As Ben Smith reports, “here's a situation pretty much without precedent: The Libyan Ambassador to the U.S. just called on the United States to denounce his country's leaders -- and his employers -- more forcefully.”

"I want the U.S. to tell the world and to work with the countries who love peace...they have to stop this," Ambassador Ali Ojli said, suggesting that he had resigned his post, in an interview with Al Jazeera English.

"I would never ask us to intervene physically in Libya," he said, but called on the Obama Administration to "take a strong position that what's happening in libya must be stopped now…”

The Wall Street Journal has a powerful editorial calling for a strong U.S. response—and not just a rhetorical one. Marc Lynch, writing at Foreign Policy's website, also sees the urgency and gravity of the situation.

And the Obama administration? The president hasn't discussed the situation since calling generally for restraint on Friday. Then this afternoon, Secretary of State Clinton issued a truly pathetic statement:

The world is watching the situation in Libya with alarm. We join the international community in strongly condemning the violence in Libya. Our thoughts and prayers are with those whose lives have been lost, and with their loved ones. The government of Libya has a responsibility to respect the universal rights of the people, including the right to free expression and assembly. Now is the time to stop this unacceptable bloodshed. We are working urgently with friends and partners around the world to convey this message to the Libyan government.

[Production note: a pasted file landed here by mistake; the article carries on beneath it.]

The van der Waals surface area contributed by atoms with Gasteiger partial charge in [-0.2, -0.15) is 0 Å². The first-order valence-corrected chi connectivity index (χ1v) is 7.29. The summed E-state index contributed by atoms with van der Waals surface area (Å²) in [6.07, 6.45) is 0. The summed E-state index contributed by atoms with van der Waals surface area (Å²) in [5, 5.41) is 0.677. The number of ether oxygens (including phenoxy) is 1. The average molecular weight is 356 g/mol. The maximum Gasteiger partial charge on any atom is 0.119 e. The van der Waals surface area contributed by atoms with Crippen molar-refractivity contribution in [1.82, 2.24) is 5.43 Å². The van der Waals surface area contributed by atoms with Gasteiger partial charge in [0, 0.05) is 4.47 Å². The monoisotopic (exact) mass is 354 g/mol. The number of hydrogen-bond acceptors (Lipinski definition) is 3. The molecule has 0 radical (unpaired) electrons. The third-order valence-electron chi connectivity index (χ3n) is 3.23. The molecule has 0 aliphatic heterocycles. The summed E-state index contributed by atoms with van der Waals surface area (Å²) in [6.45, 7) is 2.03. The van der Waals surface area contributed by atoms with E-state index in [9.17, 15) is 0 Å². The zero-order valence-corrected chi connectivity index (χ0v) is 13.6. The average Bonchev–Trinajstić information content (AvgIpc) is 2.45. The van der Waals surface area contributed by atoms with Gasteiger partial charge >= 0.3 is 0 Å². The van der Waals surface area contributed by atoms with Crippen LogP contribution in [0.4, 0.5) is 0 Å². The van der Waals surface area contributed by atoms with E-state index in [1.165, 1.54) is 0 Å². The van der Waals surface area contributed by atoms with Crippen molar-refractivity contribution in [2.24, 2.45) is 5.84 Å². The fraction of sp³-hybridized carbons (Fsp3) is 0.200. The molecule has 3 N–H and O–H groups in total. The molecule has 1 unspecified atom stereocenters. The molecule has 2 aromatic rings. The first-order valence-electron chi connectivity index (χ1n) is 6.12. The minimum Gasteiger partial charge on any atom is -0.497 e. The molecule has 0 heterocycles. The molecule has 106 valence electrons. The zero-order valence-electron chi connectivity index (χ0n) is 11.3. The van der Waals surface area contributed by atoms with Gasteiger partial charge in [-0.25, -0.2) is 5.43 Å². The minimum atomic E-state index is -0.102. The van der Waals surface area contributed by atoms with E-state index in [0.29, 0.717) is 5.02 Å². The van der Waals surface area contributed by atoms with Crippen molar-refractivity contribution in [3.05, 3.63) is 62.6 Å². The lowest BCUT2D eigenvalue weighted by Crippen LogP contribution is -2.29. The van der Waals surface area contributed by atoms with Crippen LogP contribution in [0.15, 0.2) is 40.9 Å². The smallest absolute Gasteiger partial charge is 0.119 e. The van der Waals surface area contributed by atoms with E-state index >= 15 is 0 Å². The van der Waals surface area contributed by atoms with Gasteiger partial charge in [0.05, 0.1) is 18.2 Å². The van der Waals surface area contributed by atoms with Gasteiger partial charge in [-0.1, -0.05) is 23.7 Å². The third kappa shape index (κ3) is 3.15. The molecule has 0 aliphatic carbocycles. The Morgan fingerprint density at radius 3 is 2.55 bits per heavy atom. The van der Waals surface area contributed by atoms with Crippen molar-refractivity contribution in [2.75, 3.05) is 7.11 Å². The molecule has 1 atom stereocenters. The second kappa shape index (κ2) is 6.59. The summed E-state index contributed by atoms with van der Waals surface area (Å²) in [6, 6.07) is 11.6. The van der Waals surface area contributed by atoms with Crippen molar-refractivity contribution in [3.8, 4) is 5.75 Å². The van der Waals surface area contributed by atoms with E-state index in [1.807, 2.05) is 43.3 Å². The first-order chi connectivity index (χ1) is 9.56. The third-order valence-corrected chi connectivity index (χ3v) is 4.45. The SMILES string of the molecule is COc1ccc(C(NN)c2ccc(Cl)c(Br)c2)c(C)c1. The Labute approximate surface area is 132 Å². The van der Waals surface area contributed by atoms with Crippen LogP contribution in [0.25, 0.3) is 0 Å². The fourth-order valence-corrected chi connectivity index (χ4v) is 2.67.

No direct condemnation of the Qaddafi regime. No expression of support for the demonstrators. No hint of action on our part—no immediate economic embargo, no threats against any individuals involved in the atrocities, no call for a U.N. Security Council meeting, no sign of possible NATO enforcement of a no-fly zone, no demand that the border be opened for humanitarian aid. Instead, the State Department is trying to "convey a message" to the Libyan government.

This is your State Department at work. Surely there are some in the White House—I think there are some—who are cringing at such an absence of moral clarity on the part of the U.S. government and at such a failure of American leadership. Let's hope they persuade the president to step forward very soon to overrule the State Department, and to put the United States, in both speech and deed, strongly and unequivocally on the side of decency and freedom.

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